One day a lowly Blockold – a creature that is half block, part Kobold – stealthily snuck into the castle of TrouserHeart, King of the Dwarves, and made off with his royal leather pantaloons! Lord TrouserHeart – upon discovering this most heinous treachery against the sanctity of his kingdom’s peace – immediately takes up sword and shield, as standing for this can not be done. Whether Lord TrouserHeart – running about the kingdom in his boxer shorts – can save not only his favorite leather pants, but the entire realm as well, is a question only you can answer.
In 10tons’ recent TrouserHeart (out now, $2.99) you take control of the titular king – now forced to run about in his boxer shorts – as he embarks on a top-down action RPG adventure, complete with beautiful 3D graphics. The title keeps things simple with a virtual analog joystick on the lower left, and a singular action button – for the swinging of Lord TrouserHeart’s sword – on the lower right. The game furthermore features a configuration option that lets you set the joystick to either a fixed or drifting alignment, based on whatever your personal preference should happen to be.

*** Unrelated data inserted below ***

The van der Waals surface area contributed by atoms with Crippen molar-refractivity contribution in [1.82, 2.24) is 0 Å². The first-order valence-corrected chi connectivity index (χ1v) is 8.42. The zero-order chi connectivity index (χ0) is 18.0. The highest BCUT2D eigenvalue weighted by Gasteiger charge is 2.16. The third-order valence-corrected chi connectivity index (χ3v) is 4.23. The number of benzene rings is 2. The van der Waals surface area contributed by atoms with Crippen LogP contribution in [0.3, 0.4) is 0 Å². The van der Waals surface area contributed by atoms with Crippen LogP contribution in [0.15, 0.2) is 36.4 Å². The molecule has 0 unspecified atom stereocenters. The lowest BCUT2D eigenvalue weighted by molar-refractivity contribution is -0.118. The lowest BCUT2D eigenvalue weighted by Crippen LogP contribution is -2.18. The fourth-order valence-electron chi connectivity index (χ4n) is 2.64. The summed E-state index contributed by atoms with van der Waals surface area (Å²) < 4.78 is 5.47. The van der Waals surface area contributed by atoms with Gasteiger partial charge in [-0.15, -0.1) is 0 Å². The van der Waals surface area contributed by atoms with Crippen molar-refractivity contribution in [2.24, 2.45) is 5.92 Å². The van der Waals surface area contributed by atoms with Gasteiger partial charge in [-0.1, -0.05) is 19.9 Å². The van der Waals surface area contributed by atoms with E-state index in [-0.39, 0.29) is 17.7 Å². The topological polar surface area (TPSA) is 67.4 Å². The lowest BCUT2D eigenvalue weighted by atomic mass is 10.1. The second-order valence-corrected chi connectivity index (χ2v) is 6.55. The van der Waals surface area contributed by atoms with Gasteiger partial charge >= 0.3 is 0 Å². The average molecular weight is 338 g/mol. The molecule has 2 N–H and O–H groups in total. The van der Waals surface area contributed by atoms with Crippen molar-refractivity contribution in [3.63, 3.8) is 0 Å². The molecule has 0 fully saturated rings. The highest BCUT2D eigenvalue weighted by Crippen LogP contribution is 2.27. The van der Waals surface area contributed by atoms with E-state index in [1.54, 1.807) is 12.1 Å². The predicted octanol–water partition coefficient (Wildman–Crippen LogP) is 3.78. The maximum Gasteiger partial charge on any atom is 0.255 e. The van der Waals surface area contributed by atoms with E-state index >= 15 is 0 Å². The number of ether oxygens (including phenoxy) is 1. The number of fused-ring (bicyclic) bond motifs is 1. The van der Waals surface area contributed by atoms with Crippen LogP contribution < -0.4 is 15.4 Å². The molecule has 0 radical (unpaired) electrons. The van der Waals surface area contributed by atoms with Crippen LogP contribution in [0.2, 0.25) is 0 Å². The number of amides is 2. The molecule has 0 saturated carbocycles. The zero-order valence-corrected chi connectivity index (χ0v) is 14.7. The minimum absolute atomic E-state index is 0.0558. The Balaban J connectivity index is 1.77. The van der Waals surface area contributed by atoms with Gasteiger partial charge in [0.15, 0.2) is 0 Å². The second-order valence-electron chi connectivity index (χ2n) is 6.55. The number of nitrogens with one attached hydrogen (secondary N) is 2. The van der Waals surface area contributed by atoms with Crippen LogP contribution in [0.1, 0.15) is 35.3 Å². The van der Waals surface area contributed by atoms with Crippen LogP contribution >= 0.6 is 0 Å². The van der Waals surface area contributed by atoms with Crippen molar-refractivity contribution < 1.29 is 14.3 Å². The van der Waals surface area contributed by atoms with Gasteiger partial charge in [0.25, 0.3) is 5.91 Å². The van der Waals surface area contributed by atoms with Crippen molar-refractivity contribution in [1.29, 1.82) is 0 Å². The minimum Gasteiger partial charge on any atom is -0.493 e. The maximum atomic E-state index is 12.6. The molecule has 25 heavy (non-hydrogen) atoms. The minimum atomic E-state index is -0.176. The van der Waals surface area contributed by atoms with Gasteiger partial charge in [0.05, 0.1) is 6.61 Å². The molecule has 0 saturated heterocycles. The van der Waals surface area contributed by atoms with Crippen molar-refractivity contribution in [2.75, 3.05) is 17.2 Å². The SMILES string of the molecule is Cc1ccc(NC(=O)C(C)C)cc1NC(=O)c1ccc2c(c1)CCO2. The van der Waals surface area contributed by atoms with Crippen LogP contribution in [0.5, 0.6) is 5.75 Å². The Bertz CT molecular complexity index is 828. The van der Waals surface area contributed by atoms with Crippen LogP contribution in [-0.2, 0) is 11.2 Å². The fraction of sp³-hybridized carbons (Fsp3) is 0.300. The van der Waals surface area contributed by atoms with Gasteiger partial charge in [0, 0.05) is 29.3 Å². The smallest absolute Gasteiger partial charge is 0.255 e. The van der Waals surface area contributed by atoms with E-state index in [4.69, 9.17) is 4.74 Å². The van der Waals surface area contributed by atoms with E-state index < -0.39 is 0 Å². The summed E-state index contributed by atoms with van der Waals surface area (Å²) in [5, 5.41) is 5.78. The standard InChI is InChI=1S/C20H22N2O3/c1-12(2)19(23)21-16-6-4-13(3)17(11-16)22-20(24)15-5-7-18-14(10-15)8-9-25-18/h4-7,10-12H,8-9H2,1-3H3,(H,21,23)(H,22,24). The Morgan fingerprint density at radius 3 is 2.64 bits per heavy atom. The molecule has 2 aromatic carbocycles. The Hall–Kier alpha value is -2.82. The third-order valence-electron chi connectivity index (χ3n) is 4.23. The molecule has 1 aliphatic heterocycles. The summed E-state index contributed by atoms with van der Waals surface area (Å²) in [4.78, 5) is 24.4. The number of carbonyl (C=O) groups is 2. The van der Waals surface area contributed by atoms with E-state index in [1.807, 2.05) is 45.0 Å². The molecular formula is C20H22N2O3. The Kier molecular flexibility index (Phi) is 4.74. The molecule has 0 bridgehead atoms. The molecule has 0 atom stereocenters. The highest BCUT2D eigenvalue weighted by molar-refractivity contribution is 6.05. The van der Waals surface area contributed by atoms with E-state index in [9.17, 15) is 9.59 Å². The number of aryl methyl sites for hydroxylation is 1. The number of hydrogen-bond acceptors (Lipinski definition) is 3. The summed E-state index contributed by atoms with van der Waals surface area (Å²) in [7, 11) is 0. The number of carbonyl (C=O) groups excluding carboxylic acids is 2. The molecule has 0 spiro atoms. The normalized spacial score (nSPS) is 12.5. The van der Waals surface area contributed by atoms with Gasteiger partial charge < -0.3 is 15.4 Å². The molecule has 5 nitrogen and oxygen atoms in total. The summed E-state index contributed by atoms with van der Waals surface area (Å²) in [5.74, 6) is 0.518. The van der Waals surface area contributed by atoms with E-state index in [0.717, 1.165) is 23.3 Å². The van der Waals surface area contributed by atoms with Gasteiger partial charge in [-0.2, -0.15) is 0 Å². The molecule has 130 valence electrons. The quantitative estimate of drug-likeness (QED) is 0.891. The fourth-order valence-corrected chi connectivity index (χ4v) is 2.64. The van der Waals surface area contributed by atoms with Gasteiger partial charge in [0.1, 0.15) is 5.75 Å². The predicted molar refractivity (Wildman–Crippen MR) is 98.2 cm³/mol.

While the ability to run around smacking things – and little else – might sound overly simplistic, let me assure you right now that TrouserHeart manages to be quite the challenge with that alone. Many of the enemies in this game – especially if you play on the Hardcore difficulty – are quite capable of putting down the goodly king in a hit or two, and all of them have very different behaviors and abilities. How you approach an opponent – and also knowing when to back off – are both extremely vital to your success, so it’s a very good thing those controls – simple as they are – have rock solid precision.
In each of the game’s various dungeons – where devious despots dwell – you will lead King TrouserHeart through a linear series of rooms, all of which are selected entirely at random. Perhaps the next room will contain many difficult enemies, perhaps it will have a breakaway floor that collapses as you walk over it, or perhaps it will be filled with slippery ice and harsh blowing winds. Spread throughout each of these dungeons are also a handful of locations marked with campfires on the mini-map, which are rooms that serve as checkpoints in the case of an untimely demise.